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It’s been more than 5 years since the European Telecommunications Standards Institute (ETSI) introduced network functions virtualization (NFV) to the world. And yet, so much of the IT industry is still trying to come to grips with what NFV really is.
Part of the problem is that conversations about NFV inevitably involve discussions about virtual network functions (VNFs) and software-defined networking (SDN).
It’s a mess of acronyms that’s only made more confusing by vague vendor terminology when you’re actually trying to purchase technology to transform your networking.
If you’re struggling to get a real understanding of NFV, you’re not alone. Here’s an introduction to the topic for anyone ready to make their network more agile and dynamic.
Simply put, NFV is the process of separating network functions from the dedicated hardware devices they’ve traditionally run on.
Your typical functions—firewalls, load balancers, WAN accelerators, intrusion detection devices, etc.—run on large hardware appliances in the center of the network. The central appliance is then shared throughout the organization by many tenants and applications.
Commercial off-the-shelf x86 servers are more powerful than ever and complete virtualization is more accessible. The combination makes it possible to replace specialized hardware with software running on virtual server hosts.
There are many benefits of abstracting network functions from hardware appliances, including:
The benefits are attractive and the definition may seem simple, but there’s more to implementing NFV than meets the eye.
Once you have a handle on the high-level definition of NFV, you can focus on these 3 components that make up the concept.
Not to be confused with NFV, VNFs are the individual tasks that you’ve moved from proprietary hardware to software on commodity servers.
Your various VNFs can be chained together at the edge more efficiently than with many hardware-based appliances. However, simply virtualizing a firewall and other network elements and chaining them together won’t yield the NFV benefits you expect. VNFs must be managed by your NFV infrastructure and orchestration layer.
The NFV infrastructure (NFVI) is the higher-level environment in which various VNFs run.
Your NFVI is a combination of virtual compute, storage, and network resources, physical compute, storage, and network resources, as well as the virtualization layer of your network.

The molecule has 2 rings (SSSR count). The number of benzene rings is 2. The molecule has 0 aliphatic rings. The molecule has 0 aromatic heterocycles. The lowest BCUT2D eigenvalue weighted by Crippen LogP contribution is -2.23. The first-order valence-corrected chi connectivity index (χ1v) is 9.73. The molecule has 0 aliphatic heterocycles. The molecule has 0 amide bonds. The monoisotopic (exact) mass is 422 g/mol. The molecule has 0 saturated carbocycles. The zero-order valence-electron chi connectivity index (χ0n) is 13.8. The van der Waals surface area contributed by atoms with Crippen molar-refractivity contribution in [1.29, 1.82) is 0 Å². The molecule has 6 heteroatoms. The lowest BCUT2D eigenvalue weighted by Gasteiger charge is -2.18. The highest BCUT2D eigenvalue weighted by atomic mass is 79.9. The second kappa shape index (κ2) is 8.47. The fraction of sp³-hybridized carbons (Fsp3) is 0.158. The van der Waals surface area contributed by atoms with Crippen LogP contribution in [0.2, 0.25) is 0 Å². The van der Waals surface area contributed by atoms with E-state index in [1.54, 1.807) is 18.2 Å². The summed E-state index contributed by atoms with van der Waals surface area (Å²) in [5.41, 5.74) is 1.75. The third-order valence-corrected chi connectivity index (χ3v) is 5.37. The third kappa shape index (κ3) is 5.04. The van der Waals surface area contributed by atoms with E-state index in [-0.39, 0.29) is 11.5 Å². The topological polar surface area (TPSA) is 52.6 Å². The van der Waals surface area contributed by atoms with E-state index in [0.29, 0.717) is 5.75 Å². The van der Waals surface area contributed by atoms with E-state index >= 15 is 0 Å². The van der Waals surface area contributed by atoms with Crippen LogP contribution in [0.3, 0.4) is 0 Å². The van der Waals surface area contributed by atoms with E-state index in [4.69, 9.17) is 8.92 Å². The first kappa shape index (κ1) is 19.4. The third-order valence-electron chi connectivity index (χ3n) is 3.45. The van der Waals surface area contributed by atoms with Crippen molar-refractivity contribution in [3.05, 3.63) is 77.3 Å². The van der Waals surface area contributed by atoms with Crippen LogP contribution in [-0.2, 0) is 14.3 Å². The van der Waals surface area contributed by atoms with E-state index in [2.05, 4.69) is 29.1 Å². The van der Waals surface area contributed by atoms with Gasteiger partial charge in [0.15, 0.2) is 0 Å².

Explaining the virtualization layer warrants its own post. However, it’s important to note the inclusion of a hypervisor. The hypervisor is the NFVI element that actually separates software from hardware to make your VNFs work independently from hardware.
When you look one level higher than the NFVI, you see the NFV orchestrator. This is where there could be some confusion between NFV and SDN. Software-defined networks separate the control and data planes in your network to centralize control and programmability.
The NFV orchestrator doesn’t have the same universal focus of SDN. Instead, your NFV orchestrator manages connections between various VNFs that may come from different vendors. The NFV orchestrator enables service chaining, driving the benefits you expect from virtualized network functions.
It’s important to change the conversation from “should we focus on SDN or NFV?” to “how can we set ourselves up to take advantage of both SDN and NFV?”
The key starting point for SDN and NFV is ensuring you have 100% visibility no matter how your network evolves.
Looking to add visibility to your SDN deployment, but not sure where to start? Join us for a brief network Design-IT consultation or demo. No obligation - it’s what we love to do!
Chris Bihary has been in the network performance industry for over 20 years. Bihary has established collaborative partnerships with technology companies to complement product performance through the integration of network test access points. Previously, Bihary was Managing Partner at Network Critical.